East End farmers didn't mince words at a recent roundtable event, pointedly criticizing Rep. Tim Bishop and prompting testy exchanges from both sides on topics ranging from immigration to government spending.
About two dozen members of the Long Island Farm Bureau attended Saturday's event at the bureau's Calverton office, where they grilled Bishop (D-Southampton) about immigration, increased federal inspections they fear will stifle local agriculture and the federal government's role in jump-starting the economy.
One of them was Bob Van Bourgondien, a flower grower from Southold, who accused Bishop of being "out of touch" with how scared businesses are of the federal government.
But Bishop defended the government's role in the economic recovery and said residents would realize the effects of broad budget cuts brought by sequestration. "It might be very easy to knock government, but in the next several weeks, I think you'll see things government does that we take for granted," he said. "The best way to reduce our deficit is to put more people back to work."
Van Bourgondien disagreed, and Bishop responded by saying that private enterprise has $3 trillion worth of available capital. "They're sitting on it," he said. "Let's get them going."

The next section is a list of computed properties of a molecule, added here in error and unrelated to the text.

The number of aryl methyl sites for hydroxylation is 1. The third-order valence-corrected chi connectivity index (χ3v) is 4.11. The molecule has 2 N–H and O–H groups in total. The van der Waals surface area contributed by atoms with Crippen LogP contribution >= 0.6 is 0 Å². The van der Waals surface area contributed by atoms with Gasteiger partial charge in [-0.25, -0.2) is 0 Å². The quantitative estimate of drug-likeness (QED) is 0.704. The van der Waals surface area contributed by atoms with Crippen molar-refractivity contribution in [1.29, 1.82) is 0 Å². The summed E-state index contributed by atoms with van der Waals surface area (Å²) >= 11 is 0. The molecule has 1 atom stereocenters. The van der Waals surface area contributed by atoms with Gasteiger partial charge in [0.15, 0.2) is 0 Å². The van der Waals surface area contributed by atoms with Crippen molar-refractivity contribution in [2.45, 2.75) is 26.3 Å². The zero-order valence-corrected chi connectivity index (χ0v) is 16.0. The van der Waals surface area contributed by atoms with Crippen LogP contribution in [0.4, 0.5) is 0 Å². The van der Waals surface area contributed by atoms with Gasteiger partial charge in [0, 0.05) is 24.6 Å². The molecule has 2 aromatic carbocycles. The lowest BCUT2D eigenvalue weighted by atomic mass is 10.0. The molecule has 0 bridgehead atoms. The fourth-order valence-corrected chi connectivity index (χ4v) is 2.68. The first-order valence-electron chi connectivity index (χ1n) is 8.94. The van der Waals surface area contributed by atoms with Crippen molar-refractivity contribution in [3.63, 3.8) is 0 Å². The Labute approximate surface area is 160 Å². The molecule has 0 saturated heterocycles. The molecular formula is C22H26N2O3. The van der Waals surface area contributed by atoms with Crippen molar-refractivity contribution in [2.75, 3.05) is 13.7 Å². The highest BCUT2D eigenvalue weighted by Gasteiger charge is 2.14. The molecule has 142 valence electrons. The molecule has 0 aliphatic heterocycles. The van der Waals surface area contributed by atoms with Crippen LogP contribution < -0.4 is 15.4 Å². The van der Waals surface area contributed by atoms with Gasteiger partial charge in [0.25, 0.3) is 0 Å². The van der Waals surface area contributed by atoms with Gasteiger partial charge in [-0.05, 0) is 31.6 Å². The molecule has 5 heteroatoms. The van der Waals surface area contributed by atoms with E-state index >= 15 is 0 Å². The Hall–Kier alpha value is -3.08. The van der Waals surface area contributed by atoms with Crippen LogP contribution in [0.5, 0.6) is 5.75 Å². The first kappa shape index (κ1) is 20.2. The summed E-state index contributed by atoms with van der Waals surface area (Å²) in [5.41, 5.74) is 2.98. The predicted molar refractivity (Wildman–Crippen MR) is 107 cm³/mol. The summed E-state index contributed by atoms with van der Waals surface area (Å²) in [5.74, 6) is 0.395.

When Van Bourgondien told Bishop American businesses are fearful of the government's plans and Bishop disputed that, Van Bourgondien told the congressman he was out of touch.
"I'm not out of touch," Bishop responded. "Are you kidding me? Look. We have to reduce our deficit; no question about it. But if your only goal is to reduce the spending, come with me to a senior center. Look those seniors in the eye and say 'we're only kidding' about commitments to Social Security and Medicare."
During the more than hourlong meeting, the growers also expressed concern about immigration, saying they would like changes to visa programs that allow more workers. And many complained the current education system pushes students to four-year colleges instead of also promoting trade schools, which often require fewer years of schooling and which the farmers said are more suitable for some students.
Several of the growers said they struggle to find students willing to pick weeds and work their way up. Young people today expect to get white-collar jobs and be "on easy street," said Lyle Wells, a vegetable farmer who lives in Riverhead.
Bishop said he wouldn't sacrifice higher education. "Access to education as an egalitarian enterprise is all about the American dream," he said, adding his father worked 90 hours a week to put his children through school. "I ain't on easy street," Bishop said. "But I do get to wear a white shirt."